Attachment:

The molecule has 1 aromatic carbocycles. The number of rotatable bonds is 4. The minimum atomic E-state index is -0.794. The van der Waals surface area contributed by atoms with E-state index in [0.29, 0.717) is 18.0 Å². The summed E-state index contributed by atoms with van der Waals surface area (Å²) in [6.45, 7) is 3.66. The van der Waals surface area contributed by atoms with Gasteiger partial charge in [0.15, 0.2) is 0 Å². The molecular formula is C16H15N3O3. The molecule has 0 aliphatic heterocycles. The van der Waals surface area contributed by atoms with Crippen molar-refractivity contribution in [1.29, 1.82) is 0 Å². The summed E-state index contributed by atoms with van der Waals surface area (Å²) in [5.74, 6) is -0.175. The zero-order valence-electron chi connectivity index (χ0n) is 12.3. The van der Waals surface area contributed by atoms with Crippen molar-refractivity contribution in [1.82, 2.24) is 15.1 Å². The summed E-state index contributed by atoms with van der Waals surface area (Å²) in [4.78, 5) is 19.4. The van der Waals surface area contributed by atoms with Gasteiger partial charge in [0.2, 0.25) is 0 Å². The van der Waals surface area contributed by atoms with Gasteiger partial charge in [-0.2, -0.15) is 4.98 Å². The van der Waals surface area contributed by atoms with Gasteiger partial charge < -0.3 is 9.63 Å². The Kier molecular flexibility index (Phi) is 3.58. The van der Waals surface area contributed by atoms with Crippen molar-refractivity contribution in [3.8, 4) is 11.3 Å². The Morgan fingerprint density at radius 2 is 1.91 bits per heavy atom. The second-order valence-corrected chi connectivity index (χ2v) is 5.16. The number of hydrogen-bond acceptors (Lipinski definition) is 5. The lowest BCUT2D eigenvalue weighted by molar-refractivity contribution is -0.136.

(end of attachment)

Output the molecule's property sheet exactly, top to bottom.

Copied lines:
The molecule has 1 aromatic carbocycles. The number of rotatable bonds is 4. The minimum atomic E-state index is -0.794. The van der Waals surface area contributed by atoms with E-state index in [0.29, 0.717) is 18.0 Å². The summed E-state index contributed by atoms with van der Waals surface area (Å²) in [6.45, 7) is 3.66. The van der Waals surface area contributed by atoms with Gasteiger partial charge in [0.15, 0.2) is 0 Å². The molecular formula is C16H15N3O3. The molecule has 0 aliphatic heterocycles. The van der Waals surface area contributed by atoms with Crippen molar-refractivity contribution in [1.29, 1.82) is 0 Å². The summed E-state index contributed by atoms with van der Waals surface area (Å²) in [5.74, 6) is -0.175. The zero-order valence-electron chi connectivity index (χ0n) is 12.3. The van der Waals surface area contributed by atoms with Crippen molar-refractivity contribution in [1.82, 2.24) is 15.1 Å². The summed E-state index contributed by atoms with van der Waals surface area (Å²) in [4.78, 5) is 19.4. The van der Waals surface area contributed by atoms with Gasteiger partial charge in [0.2, 0.25) is 0 Å². The van der Waals surface area contributed by atoms with Gasteiger partial charge in [-0.2, -0.15) is 4.98 Å². The van der Waals surface area contributed by atoms with Gasteiger partial charge < -0.3 is 9.63 Å². The Kier molecular flexibility index (Phi) is 3.58. The van der Waals surface area contributed by atoms with Crippen molar-refractivity contribution in [3.8, 4) is 11.3 Å². The Morgan fingerprint density at radius 2 is 1.91 bits per heavy atom. The second-order valence-corrected chi connectivity index (χ2v) is 5.16. The number of hydrogen-bond acceptors (Lipinski definition) is 5. The lowest BCUT2D eigenvalue weighted by molar-refractivity contribution is -0.136.